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In COVID Times, Diary Of A Noted Hypochondriac

Every pang or cough could be the virus, or something worse.

In COVID Times, Diary Of A Noted Hypochondriac

The pandemic has been particularly difficult for those with hypochondria

Alidad Vassigh

-Essay-

MADRIDI had a slight pain recently on the left-hand side of my torso, just above my hip. Appendicitis, I thought. Or maybe a still undiscovered COVID symptom? The nagging mind chatter that has accompanied me for as long as I can remember continued its monologue: What, you thought you'd be healthy forever? Millions have died over the past two years while you were sitting pretty. That's over! You'll die alone, in a foreign land...

Or was the pain on the right-hand side? Where does appendicitis strike? I cannot recall, but the pain of sorts came and went. Like a warning shot!


After that, I had a slight ear and throat ache. An infection? Temperatures have dropped briskly in Madrid, and I'm still dressed a little like Errol Flynn on a safari, but it couldn't have been that. This, we know, is a well-documented COVID symptom. For medical reasons, I had a couple of drinks, to check my taste buds. I could taste the beer. The wine seemed fine. Later I ate some cake. What I could never understand is how France has mastered pastries, and across the border in Spain, they cannot make a piece of chocolate cake that couldn't double as a brick.

Mind your Karma

Hypochondria is cautiousness gone haywire

Max Harlynking/Unsplash


Hypochondria is cautiousness gone haywire. It is one of the many manifestations of fear, which, for those who believe in God or purport to, makes it a moral failure. Yes, it's your fault. It indicates an unwarranted attachment to your physical well-being, which assuredly is not the objective of a human life.

"God did not put us on earth to feel good, but to do good"

I've tried to console myself with snippets of wisdom from my readings. Any Buddhist or Hindu teacher will tell you to mind your Karma over your health. The 20th-century Indian speaker Jiddu Krishnamurti derided the Western eagerness for yoga and its benefits, believing moral rectitude to be the "real" yoga. Did they want the extra verve and energy yoga can give, he asked, "to do more mischief?"

Another 20th century mystic, Nur'ali Elahi, from western Iran, told his pupils to see a doctor in case of illness, and if that did not help, to accept the condition and its consequences. As another Persian theologian, Omid Safi, once told a class, God did not put us on earth to feel good, but to do good.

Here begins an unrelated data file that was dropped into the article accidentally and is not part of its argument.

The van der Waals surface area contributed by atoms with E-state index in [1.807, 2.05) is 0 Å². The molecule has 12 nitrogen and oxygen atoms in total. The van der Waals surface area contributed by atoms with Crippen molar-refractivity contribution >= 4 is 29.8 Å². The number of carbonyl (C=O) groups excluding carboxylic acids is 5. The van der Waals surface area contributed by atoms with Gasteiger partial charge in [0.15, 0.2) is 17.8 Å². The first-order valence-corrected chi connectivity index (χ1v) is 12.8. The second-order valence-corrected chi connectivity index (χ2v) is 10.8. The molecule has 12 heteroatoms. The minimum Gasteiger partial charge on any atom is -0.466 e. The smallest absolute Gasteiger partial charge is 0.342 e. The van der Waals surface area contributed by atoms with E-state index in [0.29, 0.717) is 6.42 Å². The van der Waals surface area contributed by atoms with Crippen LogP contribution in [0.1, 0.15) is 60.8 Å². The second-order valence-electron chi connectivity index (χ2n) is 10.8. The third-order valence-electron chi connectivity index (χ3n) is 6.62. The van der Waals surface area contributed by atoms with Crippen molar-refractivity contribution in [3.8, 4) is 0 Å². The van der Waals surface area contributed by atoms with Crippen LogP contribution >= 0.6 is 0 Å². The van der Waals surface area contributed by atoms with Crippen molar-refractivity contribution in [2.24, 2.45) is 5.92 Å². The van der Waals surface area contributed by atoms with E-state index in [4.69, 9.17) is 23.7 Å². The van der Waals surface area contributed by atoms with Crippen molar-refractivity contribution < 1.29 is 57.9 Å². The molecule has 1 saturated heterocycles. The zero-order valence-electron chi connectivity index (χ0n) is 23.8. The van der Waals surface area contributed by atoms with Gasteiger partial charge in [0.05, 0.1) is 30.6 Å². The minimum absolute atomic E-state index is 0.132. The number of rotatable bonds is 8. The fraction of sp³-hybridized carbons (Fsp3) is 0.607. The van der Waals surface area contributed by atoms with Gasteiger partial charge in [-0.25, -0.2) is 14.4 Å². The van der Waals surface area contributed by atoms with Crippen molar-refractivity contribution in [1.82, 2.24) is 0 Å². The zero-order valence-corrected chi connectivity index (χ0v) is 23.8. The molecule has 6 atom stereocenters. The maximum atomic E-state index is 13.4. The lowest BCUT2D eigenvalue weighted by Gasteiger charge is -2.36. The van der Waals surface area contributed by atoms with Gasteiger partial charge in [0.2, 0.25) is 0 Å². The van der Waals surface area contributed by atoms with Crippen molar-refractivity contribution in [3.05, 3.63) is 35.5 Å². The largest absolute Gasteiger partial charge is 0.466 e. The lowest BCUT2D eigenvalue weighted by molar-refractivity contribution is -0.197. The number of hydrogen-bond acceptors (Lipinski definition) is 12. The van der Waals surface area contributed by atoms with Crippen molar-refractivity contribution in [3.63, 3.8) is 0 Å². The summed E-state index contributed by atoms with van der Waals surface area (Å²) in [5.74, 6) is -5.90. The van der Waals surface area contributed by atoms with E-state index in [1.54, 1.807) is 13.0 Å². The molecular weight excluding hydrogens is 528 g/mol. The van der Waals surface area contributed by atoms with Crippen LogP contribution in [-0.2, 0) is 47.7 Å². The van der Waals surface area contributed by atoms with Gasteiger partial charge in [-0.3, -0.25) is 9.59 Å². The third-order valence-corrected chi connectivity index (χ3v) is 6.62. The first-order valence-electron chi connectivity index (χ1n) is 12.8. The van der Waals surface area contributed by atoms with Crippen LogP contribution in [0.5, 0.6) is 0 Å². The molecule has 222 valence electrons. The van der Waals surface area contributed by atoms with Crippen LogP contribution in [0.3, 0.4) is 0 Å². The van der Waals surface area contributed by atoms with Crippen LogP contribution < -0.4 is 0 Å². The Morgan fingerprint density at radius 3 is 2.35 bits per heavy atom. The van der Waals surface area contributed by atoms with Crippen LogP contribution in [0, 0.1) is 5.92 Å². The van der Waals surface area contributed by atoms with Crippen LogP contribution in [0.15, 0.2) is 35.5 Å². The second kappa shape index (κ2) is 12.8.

A kind of toxicity

On other occasions, I place myself in the company of historical eminences who also must have fallen ill. Like Romulus Augustulus, the last Western Roman emperor. Sure, he had private health care. I do too, but there's digital interplay involved now, so I'd rather suffer mild pain.

I begin to feel pain just seeing a doctor.

Or the Russian composer Alexander Borodin. He had his music and genius of course. Posterity loves him. His friends would greet him saying, "I do hope you're ill," as he only composed when he was ill. His day job was as a lab chemist. I feel better listening to Russian music. Just the sight of a doctor, and I begin to feel pain.

Yet I do nurse an unreasonable hope. I suspect my great pessimism is a kind of toxicity, which has managed to blitz all sort of viruses and bacteria in my body. Those germs were like hapless thieves blundering into a drug cartel headquarters. It's a comforting thought, and I feel better already. Except for an inexplicable irritation in my left eye, which began yesterday.

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Anna Akage, Bertrand Hauger and Emma Albright

While retreating from Kherson, Russian troops forcibly removed more than 2,500 Ukrainians from prison colonies and pre-trial detention centers in the southern region. Those removed included prisoners as well as a large number of civilians who had been held in prisons during the occupation, according to the Ukrainian human rights organization Alliance of Ukrainian Unity.

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